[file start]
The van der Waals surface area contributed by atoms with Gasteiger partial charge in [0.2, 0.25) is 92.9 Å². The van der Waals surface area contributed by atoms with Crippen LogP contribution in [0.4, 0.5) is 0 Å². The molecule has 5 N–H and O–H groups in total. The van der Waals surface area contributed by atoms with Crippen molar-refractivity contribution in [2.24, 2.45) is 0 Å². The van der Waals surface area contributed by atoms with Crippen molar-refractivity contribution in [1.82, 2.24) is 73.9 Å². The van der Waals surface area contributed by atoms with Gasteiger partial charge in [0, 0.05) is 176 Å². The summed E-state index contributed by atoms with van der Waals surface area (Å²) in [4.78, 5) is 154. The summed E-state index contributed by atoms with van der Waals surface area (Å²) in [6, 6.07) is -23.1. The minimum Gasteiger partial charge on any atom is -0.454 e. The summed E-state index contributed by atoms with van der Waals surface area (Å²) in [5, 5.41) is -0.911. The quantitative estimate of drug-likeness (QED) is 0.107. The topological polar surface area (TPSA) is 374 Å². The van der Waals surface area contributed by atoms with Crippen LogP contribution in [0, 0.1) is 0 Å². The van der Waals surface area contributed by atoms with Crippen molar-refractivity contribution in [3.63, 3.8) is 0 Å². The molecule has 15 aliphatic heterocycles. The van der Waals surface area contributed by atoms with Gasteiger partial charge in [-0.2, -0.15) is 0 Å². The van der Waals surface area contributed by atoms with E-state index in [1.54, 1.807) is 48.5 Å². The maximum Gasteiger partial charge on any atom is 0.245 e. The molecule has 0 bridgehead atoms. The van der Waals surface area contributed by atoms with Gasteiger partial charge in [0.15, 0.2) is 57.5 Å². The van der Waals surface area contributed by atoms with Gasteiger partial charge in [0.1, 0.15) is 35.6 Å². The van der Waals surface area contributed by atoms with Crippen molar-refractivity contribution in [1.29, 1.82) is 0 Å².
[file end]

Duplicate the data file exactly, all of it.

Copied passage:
The van der Waals surface area contributed by atoms with Gasteiger partial charge in [0.2, 0.25) is 92.9 Å². The van der Waals surface area contributed by atoms with Crippen LogP contribution in [0.4, 0.5) is 0 Å². The molecule has 5 N–H and O–H groups in total. The van der Waals surface area contributed by atoms with Crippen molar-refractivity contribution in [2.24, 2.45) is 0 Å². The van der Waals surface area contributed by atoms with Crippen molar-refractivity contribution in [1.82, 2.24) is 73.9 Å². The van der Waals surface area contributed by atoms with Gasteiger partial charge in [0, 0.05) is 176 Å². The summed E-state index contributed by atoms with van der Waals surface area (Å²) in [4.78, 5) is 154. The summed E-state index contributed by atoms with van der Waals surface area (Å²) in [6, 6.07) is -23.1. The minimum Gasteiger partial charge on any atom is -0.454 e. The summed E-state index contributed by atoms with van der Waals surface area (Å²) in [5, 5.41) is -0.911. The quantitative estimate of drug-likeness (QED) is 0.107. The topological polar surface area (TPSA) is 374 Å². The van der Waals surface area contributed by atoms with Crippen LogP contribution in [0, 0.1) is 0 Å². The van der Waals surface area contributed by atoms with Crippen molar-refractivity contribution in [3.63, 3.8) is 0 Å². The molecule has 15 aliphatic heterocycles. The van der Waals surface area contributed by atoms with Gasteiger partial charge in [-0.2, -0.15) is 0 Å². The van der Waals surface area contributed by atoms with E-state index in [1.54, 1.807) is 48.5 Å². The maximum Gasteiger partial charge on any atom is 0.245 e. The molecule has 0 bridgehead atoms. The van der Waals surface area contributed by atoms with Gasteiger partial charge in [0.15, 0.2) is 57.5 Å². The van der Waals surface area contributed by atoms with Gasteiger partial charge in [0.1, 0.15) is 35.6 Å². The van der Waals surface area contributed by atoms with Crippen molar-refractivity contribution in [1.29, 1.82) is 0 Å².